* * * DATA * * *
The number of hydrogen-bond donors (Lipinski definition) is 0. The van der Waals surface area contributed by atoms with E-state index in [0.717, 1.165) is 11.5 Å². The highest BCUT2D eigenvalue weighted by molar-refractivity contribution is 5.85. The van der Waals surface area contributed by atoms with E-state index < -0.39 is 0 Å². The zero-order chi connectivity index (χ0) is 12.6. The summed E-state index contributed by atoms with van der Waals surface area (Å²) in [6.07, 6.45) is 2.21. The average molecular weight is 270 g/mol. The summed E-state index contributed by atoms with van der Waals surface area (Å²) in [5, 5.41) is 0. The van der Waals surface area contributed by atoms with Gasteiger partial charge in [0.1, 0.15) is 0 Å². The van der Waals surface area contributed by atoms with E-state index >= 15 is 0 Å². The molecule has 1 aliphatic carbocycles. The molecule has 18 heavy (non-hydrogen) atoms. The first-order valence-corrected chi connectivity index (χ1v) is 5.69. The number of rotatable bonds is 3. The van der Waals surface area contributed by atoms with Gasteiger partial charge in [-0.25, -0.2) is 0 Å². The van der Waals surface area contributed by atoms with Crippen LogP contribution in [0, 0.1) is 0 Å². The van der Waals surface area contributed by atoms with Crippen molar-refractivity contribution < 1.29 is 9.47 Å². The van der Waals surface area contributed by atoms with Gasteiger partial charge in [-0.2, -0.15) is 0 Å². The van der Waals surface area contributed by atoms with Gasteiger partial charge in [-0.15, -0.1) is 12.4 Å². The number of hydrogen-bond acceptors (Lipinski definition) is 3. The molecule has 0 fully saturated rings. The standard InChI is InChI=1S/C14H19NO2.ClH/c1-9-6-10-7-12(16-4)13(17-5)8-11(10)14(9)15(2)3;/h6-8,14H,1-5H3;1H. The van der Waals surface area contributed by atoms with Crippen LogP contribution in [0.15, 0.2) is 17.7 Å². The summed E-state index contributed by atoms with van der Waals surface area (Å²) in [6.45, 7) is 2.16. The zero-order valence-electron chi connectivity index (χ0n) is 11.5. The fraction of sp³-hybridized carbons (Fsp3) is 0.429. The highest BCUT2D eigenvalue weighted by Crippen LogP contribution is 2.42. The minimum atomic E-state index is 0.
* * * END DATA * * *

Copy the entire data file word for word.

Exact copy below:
The number of hydrogen-bond donors (Lipinski definition) is 0. The van der Waals surface area contributed by atoms with E-state index in [0.717, 1.165) is 11.5 Å². The highest BCUT2D eigenvalue weighted by molar-refractivity contribution is 5.85. The van der Waals surface area contributed by atoms with E-state index < -0.39 is 0 Å². The zero-order chi connectivity index (χ0) is 12.6. The summed E-state index contributed by atoms with van der Waals surface area (Å²) in [6.07, 6.45) is 2.21. The average molecular weight is 270 g/mol. The summed E-state index contributed by atoms with van der Waals surface area (Å²) in [5, 5.41) is 0. The van der Waals surface area contributed by atoms with Gasteiger partial charge in [0.1, 0.15) is 0 Å². The van der Waals surface area contributed by atoms with E-state index >= 15 is 0 Å². The molecule has 1 aliphatic carbocycles. The molecule has 18 heavy (non-hydrogen) atoms. The first-order valence-corrected chi connectivity index (χ1v) is 5.69. The number of rotatable bonds is 3. The van der Waals surface area contributed by atoms with Gasteiger partial charge in [-0.25, -0.2) is 0 Å². The van der Waals surface area contributed by atoms with Crippen LogP contribution in [0, 0.1) is 0 Å². The van der Waals surface area contributed by atoms with Crippen molar-refractivity contribution < 1.29 is 9.47 Å². The van der Waals surface area contributed by atoms with Gasteiger partial charge in [-0.2, -0.15) is 0 Å². The van der Waals surface area contributed by atoms with Gasteiger partial charge in [-0.15, -0.1) is 12.4 Å². The number of hydrogen-bond acceptors (Lipinski definition) is 3. The molecule has 0 fully saturated rings. The standard InChI is InChI=1S/C14H19NO2.ClH/c1-9-6-10-7-12(16-4)13(17-5)8-11(10)14(9)15(2)3;/h6-8,14H,1-5H3;1H. The van der Waals surface area contributed by atoms with Crippen LogP contribution in [0.15, 0.2) is 17.7 Å². The summed E-state index contributed by atoms with van der Waals surface area (Å²) in [6.45, 7) is 2.16. The zero-order valence-electron chi connectivity index (χ0n) is 11.5. The fraction of sp³-hybridized carbons (Fsp3) is 0.429. The highest BCUT2D eigenvalue weighted by Crippen LogP contribution is 2.42. The minimum atomic E-state index is 0.